On Saturday, I attended the 2nd BrewCon in Dublin. This is a homebrew conference which seeks to educate amateur brewers on how to be better. It also has the secondary effect of perhaps encouraging some to go pro. Saturday was also the 500th anniversary of the Reinheitsgebot.
The ticket price was more than compensated by the goodie bag we got which contained freebies and vouchers but the education we received was invaluable.
My good friend, Brendan Murphy warmed us up with a brief history of his own brewing and the path he took to winning best brewer twice and a plethora of meddles both in Ireland and abroad. He also provided some simple tips to help brew better beer as well as his trade secrets, specifically his house yeasts. While Bren is usually very technical, he decided to keep it simple because the following talks would be full of science bits. It was nice to ease our brains in to the morning.
Next was Peter Dudley who went through water chemistry, one of the most overlooked parts of brewing. Peter talked about this last year but the talk was different. It went over some of what he covered last year but really expanded in to getting your PH right.
Rory Sheils was back. Last year, his talk on safety left half of us petrified and the other half thanking their lucky stars they were still alive. This time, he talked about malt specifications and the impact it has on brewing.
The last session before lunch was Chip Walton from the Chop and Brew blog/podcast in the US. Chip is in media and it showed. He kept us entertained while talking about pushing the boundaries with special ingredients. If it’s on his spice rack, he will probably throw it in to the beer at some point.
After lunch and a few beers we had our keynote speaker. Gordon Strong, the president and foremost BJCP beer judge in the world talked to us about brewing better beer for competitions. I learned something interesting about not putting the darker grains in the initial mash to help with PH levels and instead, add during sparge as most dark grains don’t need to be mashed. This method will require a major shift in my brewing procedure if I do it. Gordon mentioned that the AHA conferences used to be about this size (less than 200), now they feature about 5000 attendees. He prefers the more intimate set-up.
Next, Dr Gearoid Cahill talked to us about yeast and fermentation and how the magic occurs. Most homebrewers don’t need to know about the science, as long as the yeast strain they use is healthy. What I learned here is that dry yeast doesn't need to be oxygenated as such, though should be re-hydrated first rather than sprinkled on. I'm guilty of the dry sprinkle myself but when I think to re-hydrate, I use the leftover runnings from the mash that has been boiled and cooled so I can be sure there are no foreign flavour profiles. It probably makes no difference but it makes me feel better.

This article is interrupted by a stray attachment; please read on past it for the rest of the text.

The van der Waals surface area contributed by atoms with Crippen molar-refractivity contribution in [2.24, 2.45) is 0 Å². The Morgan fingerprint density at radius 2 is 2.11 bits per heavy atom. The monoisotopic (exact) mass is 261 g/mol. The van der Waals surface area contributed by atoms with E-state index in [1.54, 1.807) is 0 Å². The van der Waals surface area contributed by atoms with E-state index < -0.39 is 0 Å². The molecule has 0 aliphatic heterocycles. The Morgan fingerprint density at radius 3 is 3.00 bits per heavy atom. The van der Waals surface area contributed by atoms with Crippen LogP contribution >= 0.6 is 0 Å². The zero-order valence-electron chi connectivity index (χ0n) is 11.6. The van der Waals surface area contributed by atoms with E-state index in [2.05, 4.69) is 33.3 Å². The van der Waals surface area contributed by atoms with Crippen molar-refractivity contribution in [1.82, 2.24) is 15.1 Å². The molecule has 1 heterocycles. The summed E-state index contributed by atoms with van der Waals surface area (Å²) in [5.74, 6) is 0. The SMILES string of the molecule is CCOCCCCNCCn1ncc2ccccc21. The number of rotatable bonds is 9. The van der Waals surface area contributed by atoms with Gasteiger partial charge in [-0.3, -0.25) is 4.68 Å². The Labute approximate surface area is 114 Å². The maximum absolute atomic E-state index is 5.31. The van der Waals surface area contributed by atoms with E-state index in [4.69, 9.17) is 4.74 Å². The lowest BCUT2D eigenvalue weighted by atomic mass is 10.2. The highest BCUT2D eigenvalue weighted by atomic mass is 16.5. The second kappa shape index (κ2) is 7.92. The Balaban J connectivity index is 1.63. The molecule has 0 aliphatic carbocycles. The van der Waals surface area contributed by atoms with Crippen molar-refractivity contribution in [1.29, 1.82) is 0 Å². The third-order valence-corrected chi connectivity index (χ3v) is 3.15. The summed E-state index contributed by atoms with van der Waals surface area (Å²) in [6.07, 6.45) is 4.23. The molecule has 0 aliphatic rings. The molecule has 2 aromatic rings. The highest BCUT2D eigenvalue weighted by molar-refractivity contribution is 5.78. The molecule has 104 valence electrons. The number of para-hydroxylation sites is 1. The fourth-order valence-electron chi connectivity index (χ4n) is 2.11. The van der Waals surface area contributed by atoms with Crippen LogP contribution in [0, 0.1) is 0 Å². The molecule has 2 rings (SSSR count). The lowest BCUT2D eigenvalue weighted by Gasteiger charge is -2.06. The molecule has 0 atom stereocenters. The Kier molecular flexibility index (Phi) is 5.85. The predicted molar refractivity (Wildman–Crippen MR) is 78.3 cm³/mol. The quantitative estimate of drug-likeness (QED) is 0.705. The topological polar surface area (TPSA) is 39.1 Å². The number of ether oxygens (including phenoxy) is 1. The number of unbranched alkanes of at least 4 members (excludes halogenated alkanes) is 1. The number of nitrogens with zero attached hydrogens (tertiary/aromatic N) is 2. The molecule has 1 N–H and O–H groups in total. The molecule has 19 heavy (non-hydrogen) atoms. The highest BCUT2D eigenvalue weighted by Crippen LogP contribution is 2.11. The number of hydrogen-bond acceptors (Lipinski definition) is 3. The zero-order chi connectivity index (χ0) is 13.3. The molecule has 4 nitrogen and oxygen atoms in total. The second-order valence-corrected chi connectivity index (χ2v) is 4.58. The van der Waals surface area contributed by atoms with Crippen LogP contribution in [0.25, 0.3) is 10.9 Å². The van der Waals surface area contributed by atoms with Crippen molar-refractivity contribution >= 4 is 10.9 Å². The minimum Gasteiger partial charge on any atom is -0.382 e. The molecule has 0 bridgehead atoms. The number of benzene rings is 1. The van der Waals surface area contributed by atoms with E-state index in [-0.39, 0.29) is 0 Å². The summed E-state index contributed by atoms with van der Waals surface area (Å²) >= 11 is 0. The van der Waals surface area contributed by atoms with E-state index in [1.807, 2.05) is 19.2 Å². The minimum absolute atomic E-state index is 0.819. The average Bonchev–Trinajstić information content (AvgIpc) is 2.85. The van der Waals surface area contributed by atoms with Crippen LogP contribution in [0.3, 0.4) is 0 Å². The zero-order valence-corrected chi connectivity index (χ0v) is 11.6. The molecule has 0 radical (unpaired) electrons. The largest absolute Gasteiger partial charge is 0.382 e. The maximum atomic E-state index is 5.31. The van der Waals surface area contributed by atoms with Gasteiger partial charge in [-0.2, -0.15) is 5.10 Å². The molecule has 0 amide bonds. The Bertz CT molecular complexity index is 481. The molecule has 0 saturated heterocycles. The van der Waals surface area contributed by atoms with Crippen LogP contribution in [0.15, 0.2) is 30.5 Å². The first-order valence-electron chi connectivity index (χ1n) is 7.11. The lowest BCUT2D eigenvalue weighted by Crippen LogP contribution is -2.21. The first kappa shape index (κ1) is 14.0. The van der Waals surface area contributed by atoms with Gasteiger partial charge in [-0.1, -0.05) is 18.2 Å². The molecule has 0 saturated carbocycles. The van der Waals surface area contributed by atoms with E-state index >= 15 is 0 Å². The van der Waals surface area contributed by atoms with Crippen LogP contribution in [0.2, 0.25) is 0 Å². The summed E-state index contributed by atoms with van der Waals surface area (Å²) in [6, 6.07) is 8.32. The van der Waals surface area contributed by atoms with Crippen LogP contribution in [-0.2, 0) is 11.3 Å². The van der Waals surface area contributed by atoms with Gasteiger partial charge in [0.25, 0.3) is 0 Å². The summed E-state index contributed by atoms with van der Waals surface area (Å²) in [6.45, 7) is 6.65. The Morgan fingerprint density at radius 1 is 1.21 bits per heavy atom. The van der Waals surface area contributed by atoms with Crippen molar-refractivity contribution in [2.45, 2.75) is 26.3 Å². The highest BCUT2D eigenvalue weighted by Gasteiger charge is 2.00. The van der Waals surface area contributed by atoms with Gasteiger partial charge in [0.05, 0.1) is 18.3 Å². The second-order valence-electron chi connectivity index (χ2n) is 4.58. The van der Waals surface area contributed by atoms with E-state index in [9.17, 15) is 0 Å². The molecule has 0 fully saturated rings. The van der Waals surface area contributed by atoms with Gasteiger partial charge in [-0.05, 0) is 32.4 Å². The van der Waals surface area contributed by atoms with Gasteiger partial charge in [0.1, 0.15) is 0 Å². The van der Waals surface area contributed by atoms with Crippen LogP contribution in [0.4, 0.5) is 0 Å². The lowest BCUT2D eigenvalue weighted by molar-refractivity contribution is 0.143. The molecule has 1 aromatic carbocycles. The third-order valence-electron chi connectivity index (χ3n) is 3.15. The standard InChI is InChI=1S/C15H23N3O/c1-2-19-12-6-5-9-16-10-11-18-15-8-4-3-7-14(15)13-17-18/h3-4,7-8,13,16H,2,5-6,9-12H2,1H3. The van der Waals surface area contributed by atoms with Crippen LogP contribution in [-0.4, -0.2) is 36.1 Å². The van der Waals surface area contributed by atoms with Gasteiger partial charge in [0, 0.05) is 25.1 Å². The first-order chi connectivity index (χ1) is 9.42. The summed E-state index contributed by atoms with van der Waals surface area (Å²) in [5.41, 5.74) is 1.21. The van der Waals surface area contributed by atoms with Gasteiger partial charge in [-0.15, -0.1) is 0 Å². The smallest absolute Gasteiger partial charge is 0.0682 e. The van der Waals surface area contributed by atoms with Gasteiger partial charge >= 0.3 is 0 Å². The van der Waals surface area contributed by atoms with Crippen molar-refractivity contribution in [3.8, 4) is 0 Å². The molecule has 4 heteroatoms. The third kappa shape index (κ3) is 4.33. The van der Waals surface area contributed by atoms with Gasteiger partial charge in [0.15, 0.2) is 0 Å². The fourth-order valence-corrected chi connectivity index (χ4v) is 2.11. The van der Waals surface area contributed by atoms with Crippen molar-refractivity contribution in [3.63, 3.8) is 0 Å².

One of the most interesting session was Dr Bill Simpson’s talk on flavour profiles. I learned that scientists like himself can take simple water and add the individual chemicals that make up the flavour, aroma and alcohol profiles in a beer. What you will end up with is a clear, fizzy liquid with a white head that smells and tastes like a beer. In a fully blind taste test, it should be indistinguishable. The question he left us with was along the lines of: Is that really a beer, it tastes and smells like one. Or, is beer also about the process and history involved?
The last session was an informal interview session with Rossa O’Neill interviewing Alex Lawes, the head brewer for Rye River and his own gypsy brand of Whiplash. This was a fun and interesting chat to help us wind down from the serious stuff and prepare us for the drinks reception to come. It was a little tortuous since we watched Rossa and Alex sitting down and drink beer while we were all starting to pass out from the thirst and then all of a sudden, we were done. It was upstairs to the beautiful Smock Alley hall which is a bit like putting a German style beer hall with long benches inside an old church.
While the rest of us were enjoying the drinks reception, Gordon Strong and Chip Walton were judging beer for the Carboy Cup. Each NHC club entered a beer so the win went to both the brewer and the club. I don't recall if there was a prize but either way, there were bragging rights.
There was a first and second place which was interesting because 1st place went to Roger and my club, Midlands Brewers. Second place went to Garret and my second club, Liffey Brewers. Garret is also in Midlands but tends to enter competition for Liffey. It's great when both of your clubs wins.
The event was brilliant and the location of Smock Alley theatre is just perfect. The only hitch were a few laptop issues featuring the windows 10 sad face and message that something went wrong. It was sorted out quickly enough each time and didn't really take away from the conference. In fact, it highlighted the fact that at the end of the day, this is an amateur brewing conference run by amateurs and not a slick, professionally run commercial conference. The thing is, the organisational skills behind the conference might as well be professional. Here's looking forward to BrewCon 2017.
You can see the full album of photos I took on the Beoir Flickr Page.